I am wishing to build a model sprint car chassis. It has to be strong enough to withstand medium impacts at around 30 mph (radio controled and Nitro powered).
Im hoping I can use 4-5mm aluminium tubing. Bending wont be a problem, but fixing the pieces together is where my problem lies. I wish to do this at home and dont really want to have to buy any fancy gear. Butane powered solderer and some sort of solder?
Sounds like aluminum might be too much trouble to learn how to weld right - and you'd still need to buy some better equipment.
If weight isn't utterly critical on your model, I'd suggest either mild steel angle or strap or steel tubing for the chassis, either round or square. You can get a small oxygen-acetylene welding rig for under $100 if you look around at garage sales and pawnshops, and either gas-weld or braze the chassis together.
Or get a small wire-feed MIG welder to put the pieces together - looks a little rougher but it's easy to learn. For small tubing like that, the 'baby' welders that plug into household current are enough.
And welding may not be the best method for a high-abuse system like you describe - the Autopia cars at Disneyland started out with welded chassis like on a regular automobile, and the constant impacts from the slamming and banging meant the chassis were forever cracking....
So they redesigned the frames. Where the tabs and brackets were welded on, but the large pieces of the chassis rails were bolted together to allow controlled flexibility. They're still using those same car chassis 35 years later.
I might be misreading this, but I am hearing that this vehicle is going to be pretty damn small, How much is it going to weigh? . I would consider going with brazing instead of welding in this case. Home Depot sells a nice kit from burnz-O-matic with both Oxygen and Mapp Gas for about 30 dollars. Get a book and some tubing and have at it.
On Thu, 23 Oct 2003 19:52:02 GMT, someone who calls themselves "V8TR4" I would consider
Those Mapp/Oxygen Bernzomatic rigs are worthless - by the time you get the flame set right, the gas is running out. Be thankful you didn't try one of the Solid Oxygen Stick/Propane torches, they were even worse. (If such a thing is possible...)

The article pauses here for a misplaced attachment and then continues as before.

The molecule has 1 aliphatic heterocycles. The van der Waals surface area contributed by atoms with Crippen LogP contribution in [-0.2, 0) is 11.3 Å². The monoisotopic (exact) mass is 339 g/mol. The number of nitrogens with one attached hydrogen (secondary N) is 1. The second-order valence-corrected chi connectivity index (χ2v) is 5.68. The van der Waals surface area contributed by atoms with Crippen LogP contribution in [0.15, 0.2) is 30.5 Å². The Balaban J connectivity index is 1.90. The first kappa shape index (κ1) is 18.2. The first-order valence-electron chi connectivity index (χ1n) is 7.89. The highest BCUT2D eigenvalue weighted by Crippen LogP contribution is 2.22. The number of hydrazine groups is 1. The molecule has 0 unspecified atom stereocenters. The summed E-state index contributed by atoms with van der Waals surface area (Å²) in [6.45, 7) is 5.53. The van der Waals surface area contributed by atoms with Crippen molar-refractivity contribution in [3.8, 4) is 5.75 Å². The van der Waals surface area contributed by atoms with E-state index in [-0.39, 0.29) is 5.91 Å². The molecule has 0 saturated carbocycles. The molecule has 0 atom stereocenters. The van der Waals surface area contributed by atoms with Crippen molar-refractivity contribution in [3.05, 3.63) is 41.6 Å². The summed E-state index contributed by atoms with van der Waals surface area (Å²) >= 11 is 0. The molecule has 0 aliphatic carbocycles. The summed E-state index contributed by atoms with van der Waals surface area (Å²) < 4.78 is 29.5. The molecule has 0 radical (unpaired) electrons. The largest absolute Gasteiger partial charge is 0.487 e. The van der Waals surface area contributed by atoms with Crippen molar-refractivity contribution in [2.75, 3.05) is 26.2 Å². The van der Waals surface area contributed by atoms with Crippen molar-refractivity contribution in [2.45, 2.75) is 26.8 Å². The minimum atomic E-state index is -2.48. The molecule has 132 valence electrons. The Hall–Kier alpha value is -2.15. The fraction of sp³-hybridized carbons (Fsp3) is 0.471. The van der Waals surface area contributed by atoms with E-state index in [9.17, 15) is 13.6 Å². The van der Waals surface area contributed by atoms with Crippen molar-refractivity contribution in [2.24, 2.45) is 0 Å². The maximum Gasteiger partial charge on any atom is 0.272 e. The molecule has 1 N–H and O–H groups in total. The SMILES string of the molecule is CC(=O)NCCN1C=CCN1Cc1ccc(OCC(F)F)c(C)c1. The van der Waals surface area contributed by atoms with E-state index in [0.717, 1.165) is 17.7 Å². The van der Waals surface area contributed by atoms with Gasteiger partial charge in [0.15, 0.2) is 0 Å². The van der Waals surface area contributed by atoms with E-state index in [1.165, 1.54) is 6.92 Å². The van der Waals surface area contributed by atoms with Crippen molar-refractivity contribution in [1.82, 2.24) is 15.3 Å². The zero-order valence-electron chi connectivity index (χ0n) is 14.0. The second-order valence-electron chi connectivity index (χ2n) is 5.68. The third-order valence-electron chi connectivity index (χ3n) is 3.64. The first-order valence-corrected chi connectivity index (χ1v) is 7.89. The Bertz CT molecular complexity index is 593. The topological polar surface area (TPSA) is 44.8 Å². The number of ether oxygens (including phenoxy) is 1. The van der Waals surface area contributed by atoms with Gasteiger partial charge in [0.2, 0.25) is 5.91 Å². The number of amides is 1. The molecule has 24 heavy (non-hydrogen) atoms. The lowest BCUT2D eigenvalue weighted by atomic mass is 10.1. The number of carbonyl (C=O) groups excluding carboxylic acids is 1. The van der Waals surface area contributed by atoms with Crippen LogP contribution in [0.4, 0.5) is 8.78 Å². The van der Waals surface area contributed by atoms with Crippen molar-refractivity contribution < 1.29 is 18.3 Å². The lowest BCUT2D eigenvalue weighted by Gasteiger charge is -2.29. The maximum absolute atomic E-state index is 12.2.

If you want to go for something inexpensive and small but that will actually do work, they have the small Oxy/Acetylene "Tote-A-Torch" rigs (2 empty bottles, plastic tote, 2 regulators, torch handle, a few tips, twin hose, striker, etc.) at Home Depot - right next to the MAPP torches. Or at your friendly local welding supply, where you'll have to go anyways to get a set of full tanks and the other stuff...
About $250 - $300 new with empty tanks, or go find a good used set. Pawnshops should have them, they're the favorites of air conditioner repairmen that need to haul the torch around to braze in compressors on top of roofs and in attics.
Though with those itty-bitty tanks (10CF "MC" Acetylene and 20CF "R" Oxygen) you might want to buy & have a second set of filled bottles on hand, so you can switch and keep going when they run out.
Bernzomatic, the purveyors of propane torches etc, sells an aluminum "welding" rod that would work for this.
I've seen the stuff in every Home Depot store I have ever been in, so your local one likely has it.
What it is, is rods of zinc or zinc alloy. Silver color, sorta lumpy looking rather than like smooth wire.
They work pretty good, once you get the technique down. You will be able to build a decent fillet around your joints with very little practice.
Clean your surfaces with stainless wool or a stainless brush. Jig them in place (pop rivets maybe). Apply the heat with a propane torch. You want to heat the area slowly, not just one spot fast. Skritch at the joint area with the rod as the temerature comes up. When it get warm enough, the rod will stick to the aluminum, and flow out a bit. If you get it too hot it gets ugly, the zinc overheats, you get white smoke everywhere, and you have to clean the stuff off and try again.
If you do breathe the white smoke it may make you ill (zinc fume fever). Drink a lot of milk to offset the effects. Best to work outside.
This is the same stuff that you see at tool shows and fairs, being sold for a lot more money than HD will charge you, by a guy busy sticking pop cans together with it.